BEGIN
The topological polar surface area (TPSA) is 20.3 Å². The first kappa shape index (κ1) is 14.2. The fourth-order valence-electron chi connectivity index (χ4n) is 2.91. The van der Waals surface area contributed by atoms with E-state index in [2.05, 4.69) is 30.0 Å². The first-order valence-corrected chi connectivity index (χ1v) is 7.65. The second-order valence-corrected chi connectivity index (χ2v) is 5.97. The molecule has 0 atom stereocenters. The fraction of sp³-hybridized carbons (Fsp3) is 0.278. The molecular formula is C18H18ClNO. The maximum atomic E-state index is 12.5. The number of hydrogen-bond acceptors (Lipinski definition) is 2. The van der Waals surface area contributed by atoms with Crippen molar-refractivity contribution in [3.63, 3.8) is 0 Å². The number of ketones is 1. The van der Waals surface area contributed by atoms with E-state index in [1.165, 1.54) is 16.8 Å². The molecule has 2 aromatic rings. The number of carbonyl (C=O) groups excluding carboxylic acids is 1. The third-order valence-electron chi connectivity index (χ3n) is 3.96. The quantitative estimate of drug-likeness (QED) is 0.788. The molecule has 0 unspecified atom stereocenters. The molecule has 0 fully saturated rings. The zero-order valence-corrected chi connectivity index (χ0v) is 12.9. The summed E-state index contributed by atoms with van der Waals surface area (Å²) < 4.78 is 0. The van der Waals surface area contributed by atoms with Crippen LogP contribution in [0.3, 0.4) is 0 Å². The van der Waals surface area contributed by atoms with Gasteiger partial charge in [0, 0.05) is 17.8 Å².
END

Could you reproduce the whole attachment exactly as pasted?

The topological polar surface area (TPSA) is 20.3 Å². The first kappa shape index (κ1) is 14.2. The fourth-order valence-electron chi connectivity index (χ4n) is 2.91. The van der Waals surface area contributed by atoms with E-state index in [2.05, 4.69) is 30.0 Å². The first-order valence-corrected chi connectivity index (χ1v) is 7.65. The second-order valence-corrected chi connectivity index (χ2v) is 5.97. The molecule has 0 atom stereocenters. The fraction of sp³-hybridized carbons (Fsp3) is 0.278. The molecular formula is C18H18ClNO. The maximum atomic E-state index is 12.5. The number of hydrogen-bond acceptors (Lipinski definition) is 2. The van der Waals surface area contributed by atoms with Crippen molar-refractivity contribution in [3.63, 3.8) is 0 Å². The number of ketones is 1. The van der Waals surface area contributed by atoms with E-state index in [1.165, 1.54) is 16.8 Å². The molecule has 2 aromatic rings. The number of carbonyl (C=O) groups excluding carboxylic acids is 1. The third-order valence-electron chi connectivity index (χ3n) is 3.96. The quantitative estimate of drug-likeness (QED) is 0.788. The molecule has 0 unspecified atom stereocenters. The molecule has 0 fully saturated rings. The zero-order valence-corrected chi connectivity index (χ0v) is 12.9. The summed E-state index contributed by atoms with van der Waals surface area (Å²) < 4.78 is 0. The van der Waals surface area contributed by atoms with Crippen LogP contribution in [0.3, 0.4) is 0 Å². The van der Waals surface area contributed by atoms with Gasteiger partial charge in [0, 0.05) is 17.8 Å².